The result of a 2009 voter-approved Detroit Public Schools bond, the Martin Luther King Jr. Senior High School project was the first high school to be replaced as part of the district’s $500 million, three-year capital improvement campaign.
Situated on a 34-acre site, the existing high school received a new auditorium in the 1980s and recently, the school’s football, baseball and track fields were upgraded. The two-story, 245,412-square-foot high school building was constructed on the existing site, taking advantage of its prime location and existing site amenities, with the existing auditorium incorporated into the new facility.
Within the school, a tribute to Dr. King, the “Martin Luther King Jr. Center,” is used as a large-group lecture venue and as an informal gathering space. Other features include a cyber cafe; a media center overlooking the MLK Center; a gymnasium with spectator seating for 1,200; an eight-lane competition pool; and a community health center.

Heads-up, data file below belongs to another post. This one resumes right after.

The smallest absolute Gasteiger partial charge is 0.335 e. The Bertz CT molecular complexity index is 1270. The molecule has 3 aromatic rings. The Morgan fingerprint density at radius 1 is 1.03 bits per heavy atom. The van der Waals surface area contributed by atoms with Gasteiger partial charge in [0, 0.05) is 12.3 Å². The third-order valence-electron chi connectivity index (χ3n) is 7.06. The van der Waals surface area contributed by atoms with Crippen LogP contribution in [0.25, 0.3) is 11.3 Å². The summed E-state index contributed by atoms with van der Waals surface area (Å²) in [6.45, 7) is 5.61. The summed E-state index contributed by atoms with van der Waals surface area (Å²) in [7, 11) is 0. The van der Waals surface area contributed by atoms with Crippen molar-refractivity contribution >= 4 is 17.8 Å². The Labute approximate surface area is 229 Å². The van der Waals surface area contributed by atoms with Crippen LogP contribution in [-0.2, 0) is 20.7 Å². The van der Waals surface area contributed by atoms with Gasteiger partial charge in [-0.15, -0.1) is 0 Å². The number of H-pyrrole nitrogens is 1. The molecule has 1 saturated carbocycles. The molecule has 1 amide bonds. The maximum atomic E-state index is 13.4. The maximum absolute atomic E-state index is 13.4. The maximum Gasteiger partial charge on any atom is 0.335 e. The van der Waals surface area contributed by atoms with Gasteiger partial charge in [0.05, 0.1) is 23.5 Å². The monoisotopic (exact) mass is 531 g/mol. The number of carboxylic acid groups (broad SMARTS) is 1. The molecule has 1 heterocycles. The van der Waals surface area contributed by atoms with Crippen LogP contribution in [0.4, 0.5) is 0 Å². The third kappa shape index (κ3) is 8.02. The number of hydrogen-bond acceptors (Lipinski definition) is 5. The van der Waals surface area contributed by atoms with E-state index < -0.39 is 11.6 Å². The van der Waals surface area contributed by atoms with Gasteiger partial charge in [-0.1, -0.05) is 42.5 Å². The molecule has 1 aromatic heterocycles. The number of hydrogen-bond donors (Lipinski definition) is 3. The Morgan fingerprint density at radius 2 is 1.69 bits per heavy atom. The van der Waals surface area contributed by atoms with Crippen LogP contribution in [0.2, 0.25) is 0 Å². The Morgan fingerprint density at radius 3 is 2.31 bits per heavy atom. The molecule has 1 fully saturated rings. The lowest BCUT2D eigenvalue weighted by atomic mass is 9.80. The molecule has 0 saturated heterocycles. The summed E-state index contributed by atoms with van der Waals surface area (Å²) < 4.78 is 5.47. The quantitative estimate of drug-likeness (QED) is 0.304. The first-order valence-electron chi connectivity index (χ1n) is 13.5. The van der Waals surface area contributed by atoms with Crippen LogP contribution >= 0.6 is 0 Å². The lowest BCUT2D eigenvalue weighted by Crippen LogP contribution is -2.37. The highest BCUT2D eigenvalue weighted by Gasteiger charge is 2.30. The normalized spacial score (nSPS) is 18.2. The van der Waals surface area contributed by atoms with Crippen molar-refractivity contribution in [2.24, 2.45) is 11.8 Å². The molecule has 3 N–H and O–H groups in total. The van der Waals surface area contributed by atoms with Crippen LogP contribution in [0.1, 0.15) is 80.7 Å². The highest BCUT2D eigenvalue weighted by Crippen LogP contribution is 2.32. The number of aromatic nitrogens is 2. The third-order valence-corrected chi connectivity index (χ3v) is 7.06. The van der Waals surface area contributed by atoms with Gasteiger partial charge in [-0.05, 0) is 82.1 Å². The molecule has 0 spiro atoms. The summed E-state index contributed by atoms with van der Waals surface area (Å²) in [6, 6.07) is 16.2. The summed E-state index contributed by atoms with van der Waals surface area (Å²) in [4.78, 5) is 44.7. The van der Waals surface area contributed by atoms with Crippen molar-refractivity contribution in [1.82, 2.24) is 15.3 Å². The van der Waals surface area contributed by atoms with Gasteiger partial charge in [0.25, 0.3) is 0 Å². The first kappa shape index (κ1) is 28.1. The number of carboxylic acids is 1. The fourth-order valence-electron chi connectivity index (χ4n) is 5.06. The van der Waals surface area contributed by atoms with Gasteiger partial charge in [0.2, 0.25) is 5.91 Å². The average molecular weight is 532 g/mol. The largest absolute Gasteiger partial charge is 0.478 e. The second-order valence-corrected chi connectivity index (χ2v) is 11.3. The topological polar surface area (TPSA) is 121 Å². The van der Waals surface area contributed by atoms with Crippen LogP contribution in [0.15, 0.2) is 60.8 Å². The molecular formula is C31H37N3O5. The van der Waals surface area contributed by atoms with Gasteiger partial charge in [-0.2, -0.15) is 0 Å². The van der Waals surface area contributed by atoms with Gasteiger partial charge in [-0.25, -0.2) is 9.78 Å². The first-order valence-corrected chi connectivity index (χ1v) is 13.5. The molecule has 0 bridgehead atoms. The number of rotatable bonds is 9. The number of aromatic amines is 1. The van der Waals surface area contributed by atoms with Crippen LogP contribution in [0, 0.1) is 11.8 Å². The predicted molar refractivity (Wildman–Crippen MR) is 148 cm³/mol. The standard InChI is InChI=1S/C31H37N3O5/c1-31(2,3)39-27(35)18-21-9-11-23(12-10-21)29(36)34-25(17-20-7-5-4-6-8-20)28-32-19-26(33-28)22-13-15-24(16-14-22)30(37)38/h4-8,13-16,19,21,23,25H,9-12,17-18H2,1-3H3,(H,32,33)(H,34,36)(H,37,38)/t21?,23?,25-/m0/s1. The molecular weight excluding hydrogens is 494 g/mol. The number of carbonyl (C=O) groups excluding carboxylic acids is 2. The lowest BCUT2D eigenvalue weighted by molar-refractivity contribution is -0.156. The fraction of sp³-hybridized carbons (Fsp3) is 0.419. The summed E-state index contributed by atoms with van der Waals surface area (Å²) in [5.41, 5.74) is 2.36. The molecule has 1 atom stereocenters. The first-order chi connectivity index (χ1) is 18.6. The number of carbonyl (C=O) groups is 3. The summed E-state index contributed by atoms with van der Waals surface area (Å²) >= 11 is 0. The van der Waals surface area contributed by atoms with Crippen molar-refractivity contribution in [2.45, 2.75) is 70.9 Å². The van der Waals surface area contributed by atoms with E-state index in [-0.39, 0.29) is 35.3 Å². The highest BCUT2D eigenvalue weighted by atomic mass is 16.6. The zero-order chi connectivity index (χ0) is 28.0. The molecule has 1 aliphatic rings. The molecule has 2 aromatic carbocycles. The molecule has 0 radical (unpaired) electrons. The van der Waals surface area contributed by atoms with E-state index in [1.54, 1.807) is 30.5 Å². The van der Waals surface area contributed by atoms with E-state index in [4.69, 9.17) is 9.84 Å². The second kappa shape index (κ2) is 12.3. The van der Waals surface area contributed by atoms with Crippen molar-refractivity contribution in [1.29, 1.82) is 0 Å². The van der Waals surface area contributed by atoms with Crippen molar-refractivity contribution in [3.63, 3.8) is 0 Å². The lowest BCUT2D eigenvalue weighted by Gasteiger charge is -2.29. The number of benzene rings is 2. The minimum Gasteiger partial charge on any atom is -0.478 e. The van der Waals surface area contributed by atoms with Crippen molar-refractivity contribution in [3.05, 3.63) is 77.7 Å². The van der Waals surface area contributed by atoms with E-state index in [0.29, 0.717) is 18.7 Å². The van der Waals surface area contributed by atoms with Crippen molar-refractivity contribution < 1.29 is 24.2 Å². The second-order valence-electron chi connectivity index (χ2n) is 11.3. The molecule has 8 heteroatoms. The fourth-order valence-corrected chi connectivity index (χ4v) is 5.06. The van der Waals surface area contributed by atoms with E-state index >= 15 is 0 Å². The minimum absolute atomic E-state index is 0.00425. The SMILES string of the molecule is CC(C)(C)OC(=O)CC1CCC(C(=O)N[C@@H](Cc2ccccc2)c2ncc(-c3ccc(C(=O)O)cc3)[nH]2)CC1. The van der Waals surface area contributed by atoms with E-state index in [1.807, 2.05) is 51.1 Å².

A ground-source geothermal heat-pump heating and cooling system serves all four main academic areas of the school. All south-facing classroom windows feature sun shades to reduce solar gain and to increase energy efficiency of the building by reducing the cooling load. General glazed areas included window shading and the use of low-emissivity glass.
The decision to build the new facility on the urban site of the existing school afforded opportunities for community connectivity, accessibility to general services, and walking distance to adjacent residential neighborhoods and public transportation.
The school recently received LEED gold certification. TMP Architecture, Inc. (Bloomfield Hills) was architect of record and primary LEED consultant for the project. JenkinsGranger Alliance for DPS was the design-builder.